Though there has been an increase in the number of freshman interested in science, technology, engineering or math (STEM) fields, the number of students that actually graduate from STEM programs is decreasing, according to a recent article in the New York Times. As high as 60% of students who enter a STEM field, including pre-med, either switch programs or fail to complete a degree, though these students have a history of preparation and high SAT scores. This percentage is double the attrition rate of other majors, and increases at Ivy League and other highly competitive schools.
There are many causes for the high rate of attrition. Among them are difficult freshman classes, coupled with a math or science curriculum filled with dry courses based heavily in theory. Students may find themselves unprepared for the level of complexity that the courses entail, despite having taken preparatory classes in high school. Students also tend to transfer out of STEM majors if they feel they will not get accepted into medical or graduate school.
The low number of STEM graduates has caused political concern. According to the New York Times article, Americans are falling behind in areas of scientific and technological innovations, with countries such as Slovenia and Singapore taking the forefront. Many universities and associations have come up with plans that hope to increase the number of STEM graduates.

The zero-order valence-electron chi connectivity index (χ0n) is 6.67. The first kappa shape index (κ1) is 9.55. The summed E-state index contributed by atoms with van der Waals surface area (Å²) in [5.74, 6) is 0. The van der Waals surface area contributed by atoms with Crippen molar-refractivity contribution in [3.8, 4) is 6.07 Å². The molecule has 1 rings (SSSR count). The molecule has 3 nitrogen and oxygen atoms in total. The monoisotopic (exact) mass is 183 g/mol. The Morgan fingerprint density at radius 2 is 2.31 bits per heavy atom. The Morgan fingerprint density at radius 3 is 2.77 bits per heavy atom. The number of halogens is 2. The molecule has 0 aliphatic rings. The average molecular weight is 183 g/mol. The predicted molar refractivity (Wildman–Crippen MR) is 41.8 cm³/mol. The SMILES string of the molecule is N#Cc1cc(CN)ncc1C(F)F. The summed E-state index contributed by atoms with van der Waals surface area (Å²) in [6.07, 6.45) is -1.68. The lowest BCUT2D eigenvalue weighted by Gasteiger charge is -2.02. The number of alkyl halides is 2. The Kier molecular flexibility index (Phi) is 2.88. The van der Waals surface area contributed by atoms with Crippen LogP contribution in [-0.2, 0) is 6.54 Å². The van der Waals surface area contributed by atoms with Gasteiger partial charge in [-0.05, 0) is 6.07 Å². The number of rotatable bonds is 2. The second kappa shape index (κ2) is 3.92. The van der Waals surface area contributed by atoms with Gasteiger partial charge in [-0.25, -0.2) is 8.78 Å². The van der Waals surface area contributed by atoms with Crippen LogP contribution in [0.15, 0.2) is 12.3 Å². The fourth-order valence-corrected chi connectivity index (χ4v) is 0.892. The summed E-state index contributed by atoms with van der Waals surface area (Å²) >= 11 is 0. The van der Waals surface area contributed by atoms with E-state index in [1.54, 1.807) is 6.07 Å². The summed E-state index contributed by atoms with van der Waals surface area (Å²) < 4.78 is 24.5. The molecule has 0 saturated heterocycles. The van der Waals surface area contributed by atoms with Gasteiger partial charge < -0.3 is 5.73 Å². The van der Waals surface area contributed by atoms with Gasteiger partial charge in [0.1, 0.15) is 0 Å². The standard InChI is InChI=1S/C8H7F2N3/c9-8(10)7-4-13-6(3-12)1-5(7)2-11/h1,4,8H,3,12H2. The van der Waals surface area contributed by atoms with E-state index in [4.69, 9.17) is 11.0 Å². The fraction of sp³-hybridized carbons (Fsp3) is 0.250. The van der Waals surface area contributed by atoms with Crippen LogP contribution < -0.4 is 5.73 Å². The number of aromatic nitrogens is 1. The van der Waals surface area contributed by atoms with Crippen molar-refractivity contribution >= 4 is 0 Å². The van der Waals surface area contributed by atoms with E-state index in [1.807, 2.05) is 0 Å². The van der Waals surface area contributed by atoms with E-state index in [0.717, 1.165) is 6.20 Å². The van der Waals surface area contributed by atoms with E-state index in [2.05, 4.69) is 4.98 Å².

Some schools have added more labs to the curriculum in an effort to offset the heavy theoretical framework with hands-on experiences. Others have developed freshman research projects as a means by which students can become interested and invested in what has previously been construed as stale and boring coursework. Notre Dame has already increased the number of its engineering graduates by offering smaller student groups and designing projects to keep students invested.
Yet another attempt to improve retention in the STEM fields involves the adjustment of the grading process. Schools like the Massachusetts Institute of Technology offer grade forgiveness for freshman. Students can opt to take no grade in favor of repeating the class, without having their GPA suffer as a result. The Institute hopes to encourage freshman to adjust to the heavy course load they have to take in STEM majors without serious ramifications.
There are still kinks in the STEM system that need to be worked out. Lecture courses are cheaper and easier for colleges and universities to produce. In the wake of budget restrictions and a lack of available funds, universities find it difficult to fund demanding hands-on programs. According to the article, many professors are also more interested in acquiring grants than supporting freshman. Nevertheless, awareness of the need for change in STEM programs is spreading, and many colleges and universities and working hard to increase the number of STEM graduates.
Did you enjoy this article?